Bats have been treated with superstition and fear in many cultures throughout history due to their nightly flying habits, strange appearance, and the tendency of certain species to feed on the blood of other animals. Over 1,200 species of bats exist in the world and fewer than five bat species actually feed on blood. On the contrary, most bats are actually insectivores whose feeding habits are incredibly beneficial to humans. Large bat colonies can eat up to 500,000 pounds of insects every night. They hunt common pests, such as mosquitoes, flies, cockroaches, beetles, and moths, by using their large ears as radar dishes in a process known as echolocation.
The most common bat species in the United States are relatively small, with wingspans that range from 9"–15". The little brown bat, big brown bat, Mexican free-tailed bat, pallid bat, and evening bat are the most common bats that humans encounter. Each shares common characteristics, such as wings that are actually broad-webbed hands, short legs with sharp claws, large ears, and the ability to make high-pitched squeaks that aid in navigation and communication. The fur of these bats ranges from light tan or yellowish in color to dark brown and black. Most North American bats have poor eyesight and relatively small eyes.
During the day, bats spend their time together in groups sometimes numbering in the millions. They use their feet to cling upside down to the ceilings of caves, hollow trees, and buildings as they sleep. When dusk approaches, the bats awaken and fly out of cave mouths in large numbers. Darting over open fields, deserts, and yards, bats hunt throughout the night for flying insects. They often prefer to roost near ponds or lakes and rarely land on the ground since their small legs cannot support the weight of their bodies.
Are bats known to enter homes or yards?
Bats are commonly found in attics and barns, as the mammals enjoy safe, dark places. Hollow trees and bat boxes are ideal places for the creatures to roost, as well. During summer months when bat pups are learning to fly, they accidentally enter buildings through open doors or windows.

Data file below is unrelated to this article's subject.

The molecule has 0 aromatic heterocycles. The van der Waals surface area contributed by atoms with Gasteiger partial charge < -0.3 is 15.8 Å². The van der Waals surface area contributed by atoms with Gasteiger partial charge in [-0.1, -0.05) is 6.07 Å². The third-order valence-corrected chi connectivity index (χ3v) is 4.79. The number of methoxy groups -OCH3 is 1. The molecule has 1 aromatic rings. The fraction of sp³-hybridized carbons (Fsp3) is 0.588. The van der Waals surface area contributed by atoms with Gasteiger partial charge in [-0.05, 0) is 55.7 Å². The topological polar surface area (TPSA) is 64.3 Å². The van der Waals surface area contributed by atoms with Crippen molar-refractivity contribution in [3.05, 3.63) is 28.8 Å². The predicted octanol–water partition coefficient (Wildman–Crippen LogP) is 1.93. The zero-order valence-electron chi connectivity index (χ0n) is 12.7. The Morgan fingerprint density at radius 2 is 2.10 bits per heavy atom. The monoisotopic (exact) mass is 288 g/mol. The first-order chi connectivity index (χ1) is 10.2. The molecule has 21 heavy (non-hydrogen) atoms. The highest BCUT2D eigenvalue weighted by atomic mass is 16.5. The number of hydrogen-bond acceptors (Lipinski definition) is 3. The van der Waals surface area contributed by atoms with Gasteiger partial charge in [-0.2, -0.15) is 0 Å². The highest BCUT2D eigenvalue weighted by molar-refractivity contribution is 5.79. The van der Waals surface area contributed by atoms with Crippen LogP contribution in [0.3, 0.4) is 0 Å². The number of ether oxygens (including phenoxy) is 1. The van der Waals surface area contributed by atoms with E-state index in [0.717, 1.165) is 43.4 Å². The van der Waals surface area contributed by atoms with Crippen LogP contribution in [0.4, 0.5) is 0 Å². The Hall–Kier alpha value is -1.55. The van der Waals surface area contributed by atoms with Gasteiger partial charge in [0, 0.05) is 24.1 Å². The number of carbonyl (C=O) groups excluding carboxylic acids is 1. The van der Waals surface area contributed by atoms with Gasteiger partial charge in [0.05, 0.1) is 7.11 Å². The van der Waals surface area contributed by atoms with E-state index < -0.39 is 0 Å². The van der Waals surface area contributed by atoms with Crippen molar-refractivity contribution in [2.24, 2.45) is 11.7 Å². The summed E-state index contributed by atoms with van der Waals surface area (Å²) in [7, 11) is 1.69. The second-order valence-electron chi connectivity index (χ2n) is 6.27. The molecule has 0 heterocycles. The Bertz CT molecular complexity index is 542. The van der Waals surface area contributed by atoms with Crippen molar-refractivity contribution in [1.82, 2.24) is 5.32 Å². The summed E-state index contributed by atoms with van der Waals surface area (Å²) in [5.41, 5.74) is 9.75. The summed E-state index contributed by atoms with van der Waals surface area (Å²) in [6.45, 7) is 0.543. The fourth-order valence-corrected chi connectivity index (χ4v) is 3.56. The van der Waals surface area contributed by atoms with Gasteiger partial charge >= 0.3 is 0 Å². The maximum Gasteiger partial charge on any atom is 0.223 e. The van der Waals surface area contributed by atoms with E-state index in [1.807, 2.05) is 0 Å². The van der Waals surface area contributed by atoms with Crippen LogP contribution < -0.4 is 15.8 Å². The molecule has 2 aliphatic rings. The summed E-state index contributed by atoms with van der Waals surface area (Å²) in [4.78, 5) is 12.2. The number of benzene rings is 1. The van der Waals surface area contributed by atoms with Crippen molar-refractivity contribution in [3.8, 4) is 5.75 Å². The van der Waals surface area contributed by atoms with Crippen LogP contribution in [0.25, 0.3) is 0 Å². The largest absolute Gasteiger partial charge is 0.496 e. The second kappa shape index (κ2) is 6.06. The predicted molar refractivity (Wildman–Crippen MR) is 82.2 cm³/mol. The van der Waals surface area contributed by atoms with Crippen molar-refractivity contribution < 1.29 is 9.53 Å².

Do bats harm people or property?
For the most part, bats and humans coexist peacefully with one another. One of the largest problems associated with bat populations is the bat droppings (guano) that accumulate. Although prized in some areas as a rich fertilizer, bat guano makes people sick when it collects in attics since it can harbor dangerous fungal spores, such as histoplasmosis. These spores are easily transmitted through the air.
Control and Safety
Despite their reputation for carrying rabies, less than half of 1% of bats actually carry the virus. Regardless, bats should never be picked up or grabbed. In order to keep colonies of the creatures from roosting in attics, proper precautions should be taken to cover or seal all vents, holes, chimneys, windows, and gaps leading inside homes.
Trapping and Removal
Since bats may carry disease, homeowners and business owners should never approach them. Bats also bite and scratch when they feel threatened and can easily injure humans. Critter Control technicians are trained to humanely remove any bat problems plaguing residential and commercial properties.
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